PACS 329 Reading Notes-1.doc

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Department
Peace and Conflict Studies
Course
PACS 329
Professor
Judah Oudshoorn
Semester
Winter

Description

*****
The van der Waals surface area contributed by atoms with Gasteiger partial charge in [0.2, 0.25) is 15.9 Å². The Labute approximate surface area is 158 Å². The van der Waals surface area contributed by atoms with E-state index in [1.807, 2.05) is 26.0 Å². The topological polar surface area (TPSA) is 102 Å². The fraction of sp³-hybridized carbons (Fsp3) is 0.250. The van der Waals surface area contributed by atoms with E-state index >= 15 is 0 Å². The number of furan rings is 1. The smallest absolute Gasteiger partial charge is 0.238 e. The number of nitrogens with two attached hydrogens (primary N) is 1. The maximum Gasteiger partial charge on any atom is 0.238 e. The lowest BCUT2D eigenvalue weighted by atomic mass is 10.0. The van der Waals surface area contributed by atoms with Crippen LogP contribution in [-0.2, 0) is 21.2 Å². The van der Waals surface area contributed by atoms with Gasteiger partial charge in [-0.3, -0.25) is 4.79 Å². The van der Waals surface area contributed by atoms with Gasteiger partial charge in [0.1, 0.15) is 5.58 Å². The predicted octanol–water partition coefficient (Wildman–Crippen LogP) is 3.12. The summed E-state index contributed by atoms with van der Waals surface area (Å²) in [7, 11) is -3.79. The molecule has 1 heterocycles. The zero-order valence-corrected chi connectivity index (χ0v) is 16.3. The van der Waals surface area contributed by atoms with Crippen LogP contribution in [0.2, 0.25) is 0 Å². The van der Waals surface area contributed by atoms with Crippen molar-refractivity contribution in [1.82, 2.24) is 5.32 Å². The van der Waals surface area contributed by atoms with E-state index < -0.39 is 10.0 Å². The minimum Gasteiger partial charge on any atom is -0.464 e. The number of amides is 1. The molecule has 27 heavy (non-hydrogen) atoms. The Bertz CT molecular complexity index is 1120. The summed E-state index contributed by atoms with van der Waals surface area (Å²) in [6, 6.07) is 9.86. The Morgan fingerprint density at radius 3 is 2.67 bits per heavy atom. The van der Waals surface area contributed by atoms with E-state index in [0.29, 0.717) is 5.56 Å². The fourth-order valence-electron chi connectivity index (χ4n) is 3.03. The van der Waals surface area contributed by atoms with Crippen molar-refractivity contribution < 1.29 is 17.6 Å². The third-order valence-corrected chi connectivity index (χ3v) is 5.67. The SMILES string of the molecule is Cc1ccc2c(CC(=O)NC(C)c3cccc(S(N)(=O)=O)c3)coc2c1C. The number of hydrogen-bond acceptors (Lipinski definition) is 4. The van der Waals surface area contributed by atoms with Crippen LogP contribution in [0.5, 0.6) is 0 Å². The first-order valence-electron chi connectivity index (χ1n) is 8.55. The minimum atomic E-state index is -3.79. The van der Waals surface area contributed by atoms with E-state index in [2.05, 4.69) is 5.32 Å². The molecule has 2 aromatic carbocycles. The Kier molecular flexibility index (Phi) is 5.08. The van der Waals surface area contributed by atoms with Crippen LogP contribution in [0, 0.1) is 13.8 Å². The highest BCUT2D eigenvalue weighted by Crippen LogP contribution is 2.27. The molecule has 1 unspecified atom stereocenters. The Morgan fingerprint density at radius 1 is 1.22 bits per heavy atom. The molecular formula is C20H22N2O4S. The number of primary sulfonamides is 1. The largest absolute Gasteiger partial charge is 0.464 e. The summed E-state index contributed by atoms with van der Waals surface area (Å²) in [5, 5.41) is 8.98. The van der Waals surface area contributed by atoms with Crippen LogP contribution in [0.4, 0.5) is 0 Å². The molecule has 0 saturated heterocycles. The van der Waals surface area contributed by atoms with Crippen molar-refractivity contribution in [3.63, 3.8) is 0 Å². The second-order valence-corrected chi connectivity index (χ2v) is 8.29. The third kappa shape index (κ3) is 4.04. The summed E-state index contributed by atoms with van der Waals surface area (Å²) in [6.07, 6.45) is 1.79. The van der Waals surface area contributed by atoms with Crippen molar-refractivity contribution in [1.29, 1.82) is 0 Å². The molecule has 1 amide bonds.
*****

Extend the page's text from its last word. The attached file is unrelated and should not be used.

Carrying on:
PACS 329 Reading Notes Digging for the Roots of the Healing Vision (Returning to the teachings) Twelve Paces/Two faces (page 52-75) Author is talking to aboriginal, Ojibway women friend about Aboriginal couple walking - man 12 paces infront of women. He thinks it's an issue with equality - for them it is the man leading to protect from danger and while she sees, plans, and can react frombehind. The author sees things in terms of hierarchies (inferior/superior). She talks about her people's teachings - all things ahve a purpose and unless they are fulfilled the strength of the whole is weakened. The aboriginal couple had different roles based on their different skills/gifts - none of which were had to compared in terms of worth or importance. Western dependence on hierarchies of worth and power. Ojibway elder's teachings of the forest: so many different creatures (trees, insects, grasses, animals, etc.) and you wouldn't compare the worth of any of them because they are all necessary for the forest to continue in health. Mi'kmaq friend: in his language they don't have a word for stupid because everyone has their own gifts. Everyone was to be respected for their gifts, whatever they were. These people didn't have an issue of the value of each gift compared to others but rather the issue of how they could all use their gifts to the fullest so the family could be as strong as it could be. Author sees how frequently hierarchical thinking dictates what he saw and how he chose to respond to what he saw. Story of aboriginal women speaking about physical and sexual abuse in their communities - they said the problem was not so much the abuse of power but rather the giving of power to individuals or small groups in the first place. The western insistence on creating heirarchies for everything is a major part of the problem that Aborigials face. Philmer Bluehouse and James Zion comment: adjudication isa vertical system of justice which is based on hierarchies of power and it uses force to implement decisions. In contrast, mediation i based on essential equality of the disputants. If the disputants don't have equal bargaining power than mediation promotes equality and balance as part of the process - it is a horizontal system which relies on equality and preserving the continutation of relationships. Justice processes are structures to restore authority and remedy any power imbalances that either crime or the relationships have created. Basil Johnson, author of Ojibway Heritge, explains Ojibway concept of leadership as one of five essential needs for society, along with defence, sustenance, learning, and medicine (chiefs, warrioers, hunters, teachers, and healers). Each community was represented by its own dodaem, or totem/emblem. Of the leadership dodaem, there grew many clans. Crane clan - named crane because when the crane calls, all listen. Like the crane, a leader should exercise his prerogative rarely, be first to action, and utter his own sentiments as well as those of others. Birds = known as echo-makers. Leadership is a temporary nature - there is not leader who has authority over all things. Exercise leadership skills as the occasion demands. The act of leadng is without compulsion; the followers follow freely and at liberty to withdraw. The author mentions these issues of leadership and heirarchy because they show that the larger society has difficulty understanding or accepting the Aboriginal declaration that "We see the world differently than you". Phsyicist who work with Albert Einstein said that many N.A. Aboroginal languages contain a sophisticated post-Einstenian understanding of the universe that English is often unable to capture. Connections between traditional teachings and the kinds of "justice-as-healing" processes that are being developed by Aboriginal people as their alternative to Western justice. These aren't just ways to restore social and individual health in Aboriginal commmunities but they are the sourse of meaning, identity, purpose and fulfillment in life. The was apparently a hierarchy in the traditional thought - withing the four orders of creation: Mother Earth, the plant realm, the animal realm and the human realm. Christain view - man is below God but above all other earthly creation. Aboriginal view - mankind is the least powerful and important in creation. Basil Johnston - Ojibway Heritage is based on dependencies (earth-plants-animals- human, each one relies on the one before it; nothing depends on our survival). We should accomodate their existence because without them we perish. Freeman - western science methods are reductionists (focus on characteristics of things rather than relationships between things). non-western are more linear and study interacting cycles - nothing is cause-and-effect because all factors influence impacting elements of the system as a whole. Western impression - nothing seeme to be an essential part of anything else - all things were seperable resources to be extracted at our whim. Western - excellence of understanding things and their properties Aboriginal - excellence of recognizing how things work together within systems-as-a-whole TEK: traditional ecological knowledge The sacred tree: book produced by 30 elders, spiritual teachers and profs from Aboriginal communities across N.A that includes understandings that might be common and to express them in English. Twelve Principles - the first two are wholeness and change. In Aboriginal teachings, people heal best when they heal with each other. Key to traditional teachings - it involved a double obligation: first that you learn to see all things as inter-connected and second that you dedicate yourself to connecting yourself, in respectfull and caring ways, to everythiing around you, at every instant, in every activity. See yourself not as an individual but as active participants in a web of complex interdependencies with animals, plants, the earth, and the waters. First obligation then is look for all the connections and relationships that surround you, to understand things in that dynamic way. Second is to learn over a lifetime of study how they all worked rogheter. Third is to forever look for ways to accomodate themselves to those dynamics, rather than trying to dominate them. In Navajo the greatest comliment is that you take care of you "relatives" - all aspects of creation. Old perspective: I have relationships. New perspective: I am relationships. Justice - offenders are not to be dealt with alone, separated out from their victims and all the other people touched by their behavious. Instead, it requires examining and dealing with the relationships between all of them. (page 67) Contributing to the restoration of relationships and not their further deterioration. Diane LeResche - peacemaking is more conciliation than it is mediation. It is relatinoship-centred, not agreement-centred. Change - second principle of the sacred tree book- everything is in a state of constant change. Two kinds of change - the coming together of things and the coming apart of things. The third principle is that change occcurs in cycles or patterns. Twelve principles- we will never be able to understand everything well enough to fully appreciate, predict, control or rearrange all those changes with any degree of certainly. We must all approach the universe from within a posture of profound humility, acknowledging not our power over it but our dependency upon it. Highest comliment to a speaker - "w'daeb'wae" - he/she is right, correct, accurate, truthful. Aboriginals use the more humble word "gifts" over the more boastful word "talents". Gifts - humility, they are to be respected and nourished. cross examinations - they are more likely to be "led" through leading questions than non- aboriginals because they've been taught to see the possibility that things might have taken place differently than the way they had perceived. Chaos theory - in any open system the variable are so great that accurate prediction is a myth. Trickster - makes you think one thing and you think you can predict it but in reality it's different. It is foolish to see yourself as powerful enough to determine the full course of your own existence. The Elderberry Flute Song shows how the trickster loves to poke fun at the conceit that anyone has anything close to a profound understnading of creation. There are substantial roles for individual contribution and wide spheres of human responsibility. They must, however, be undertaken within certain clear limits. The Teaching of the Five Waves Wave 1 - those that the winds were building but that hadn't yet arrived, grow strong as a new weather system came in. 2 - the ones left over by the weather that were now fading, still affect the water even after the winds were gone. 3 - waves casued by all the ocean currents, that present their own forces against waves from the winds 4 - waves caused by what westerners call teh Gulf Stream 5 - waves caused by the rotation of the earth Until you saw how all the waves worked together and progress, it was not safe to go out and swim in them. The waves relate to how a justice system ought to approach offenders. It suggests that we cannot come to understand their behaviour until we gain some understanding of all the waves, old and new, that have converged on them during their lives (page 74). It suggests that the very last things any justice process should do is cause a reduction in whatever riding skills offenders already possess. Jail - not healing and teaches them to be more defiant of others and self-centered. Ojibway people - look seven generations into the future whenever substantial change is being contemplated. The five waves give you a way to think about how you can be at the mercy of forces beyond your control and yet still be significantly responsible for the course of your own life